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Kids who grow up in farm country learn how to drive early.
When I was a teenager in the mid-1970s in the foothills of New York's Adirondack Mountains, I and all my friends drove tractors and bashed-up jalopies through the hayfields and on the dirt roads long before any of us had a learner's permit or a driver's license.
So, when it came time to take drivers' ed in high school, we thought we knew it all – until we met our teacher, a former U.S. Marine and retired New York State Trooper named Francis X. Terry.
Mr. Terry had steel-gray eyes, enormous hands and a crewcut that looked like something you would use to scrub the bottom of a Sherman tank. He taught drivers' ed the way a drill sergeant teaches push-ups – with precision, relentless discipline and a biting sense of humor.
To this day, more than 35 years after I last laid eyes on him, I can still picture Mr. Terry repeating his lessons to us. Almost every time I drive anywhere, one of his unmistakably worded proverbs comes back to me. Psychologists have shown that you will find messages intrinsically more persuasive when they rhyme or are otherwise easier to remember; Mr. Terry must have instinctively understood that.
Only recently did I realize that his messages apply at least as much to investing as they do to driving. Here are the pithy expressions Mr. Terry taught us about driving – and how I think they apply to investing as well.
When we backed up or parallel-parked, Mr. Terry would say, "Put your head on a swivel." He meant that you need to look to your left, to your right, in front of you and behind you when you back up. He explained that a deer, a dog or a kid on a tricycle could come out of nowhere: "One second there's nothing there. The next second you just hit something or somebody."
If any of us looked in the same direction for more than a second or two while we were backing up, Mr. Terry would bark, "Put your head on a swivel!" If you forgot, he would stomp so hard on the chicken brake that the car would slam to a halt.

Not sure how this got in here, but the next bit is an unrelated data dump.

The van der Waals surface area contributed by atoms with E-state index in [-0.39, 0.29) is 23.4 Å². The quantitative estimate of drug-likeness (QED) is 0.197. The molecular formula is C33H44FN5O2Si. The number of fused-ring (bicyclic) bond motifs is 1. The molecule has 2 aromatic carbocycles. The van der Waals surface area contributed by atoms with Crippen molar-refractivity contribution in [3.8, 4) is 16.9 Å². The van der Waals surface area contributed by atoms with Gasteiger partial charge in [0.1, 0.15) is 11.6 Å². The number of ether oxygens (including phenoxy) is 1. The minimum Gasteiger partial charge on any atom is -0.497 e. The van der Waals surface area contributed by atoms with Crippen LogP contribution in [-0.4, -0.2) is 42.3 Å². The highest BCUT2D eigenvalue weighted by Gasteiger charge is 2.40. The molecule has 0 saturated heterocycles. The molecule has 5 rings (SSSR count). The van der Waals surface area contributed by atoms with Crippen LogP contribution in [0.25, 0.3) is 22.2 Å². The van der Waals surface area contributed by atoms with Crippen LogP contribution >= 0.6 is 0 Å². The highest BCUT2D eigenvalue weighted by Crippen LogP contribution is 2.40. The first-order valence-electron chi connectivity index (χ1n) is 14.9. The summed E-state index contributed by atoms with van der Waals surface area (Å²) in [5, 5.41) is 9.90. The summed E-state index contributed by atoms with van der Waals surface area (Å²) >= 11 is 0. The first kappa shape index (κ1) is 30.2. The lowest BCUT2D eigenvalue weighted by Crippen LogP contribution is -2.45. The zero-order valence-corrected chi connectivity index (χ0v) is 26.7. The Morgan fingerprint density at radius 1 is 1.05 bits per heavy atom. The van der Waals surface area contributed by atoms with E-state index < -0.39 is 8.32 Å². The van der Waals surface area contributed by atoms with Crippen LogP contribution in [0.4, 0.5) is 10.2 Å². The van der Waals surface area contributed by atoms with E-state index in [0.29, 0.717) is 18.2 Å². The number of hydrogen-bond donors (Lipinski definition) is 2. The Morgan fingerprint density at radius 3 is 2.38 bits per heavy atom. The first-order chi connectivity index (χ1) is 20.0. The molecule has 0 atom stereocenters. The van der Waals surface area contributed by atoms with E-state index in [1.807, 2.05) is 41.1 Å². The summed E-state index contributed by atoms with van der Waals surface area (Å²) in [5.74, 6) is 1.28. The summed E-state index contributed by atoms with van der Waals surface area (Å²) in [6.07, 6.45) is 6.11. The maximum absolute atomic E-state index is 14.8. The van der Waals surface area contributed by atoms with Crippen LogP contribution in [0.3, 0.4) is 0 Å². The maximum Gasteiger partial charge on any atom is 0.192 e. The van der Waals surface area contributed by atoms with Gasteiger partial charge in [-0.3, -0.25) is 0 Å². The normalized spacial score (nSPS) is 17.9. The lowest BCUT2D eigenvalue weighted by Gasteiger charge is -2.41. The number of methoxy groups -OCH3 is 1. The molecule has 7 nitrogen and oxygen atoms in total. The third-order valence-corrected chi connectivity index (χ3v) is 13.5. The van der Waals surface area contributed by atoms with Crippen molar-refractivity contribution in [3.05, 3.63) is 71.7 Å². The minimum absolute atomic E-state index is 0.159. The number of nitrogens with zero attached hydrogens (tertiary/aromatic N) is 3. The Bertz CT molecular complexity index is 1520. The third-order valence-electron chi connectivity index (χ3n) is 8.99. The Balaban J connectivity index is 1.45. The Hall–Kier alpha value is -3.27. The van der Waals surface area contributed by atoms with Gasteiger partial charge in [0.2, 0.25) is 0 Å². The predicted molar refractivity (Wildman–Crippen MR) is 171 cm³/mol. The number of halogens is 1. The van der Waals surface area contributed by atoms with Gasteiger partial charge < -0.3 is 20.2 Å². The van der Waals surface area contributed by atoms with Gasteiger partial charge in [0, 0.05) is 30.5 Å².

I heard "Put your head on a swivel" so often at age 16 that I still hear it in my own head, at age 54, every time I back up my car.
The investing lesson: Risk is all around you, and the likeliest places to look for it are the places that appear to be the safest. That's where the next danger will come from – just where and when nobody is looking.
Whenever we pulled out of a driveway, parking lot or side road, Mr. Terry would say, "Edge on." He wanted us to change direction gradually, carving a slight angle rather than a sudden move off our previous course. Whenever we left the main road onto the shoulder or a fork, Mr. Terry would say, "Edge off," urging us to change direction as gently and steadily as possible.
The corollary to "Edge on, edge off" was Mr. Terry's most unforgettable apothegm of all: "STOP does not stand for 'Skid Tires on Pavement.'" Knowing that teenagers – especially boys – love nothing better than screeching to a halt at the last possible second and then squealing off after an infinitesimal rolling pause, Mr. Terry hammered home that you should slow down well before the stop sign, come to a complete stop and accelerate only gradually through the intersection.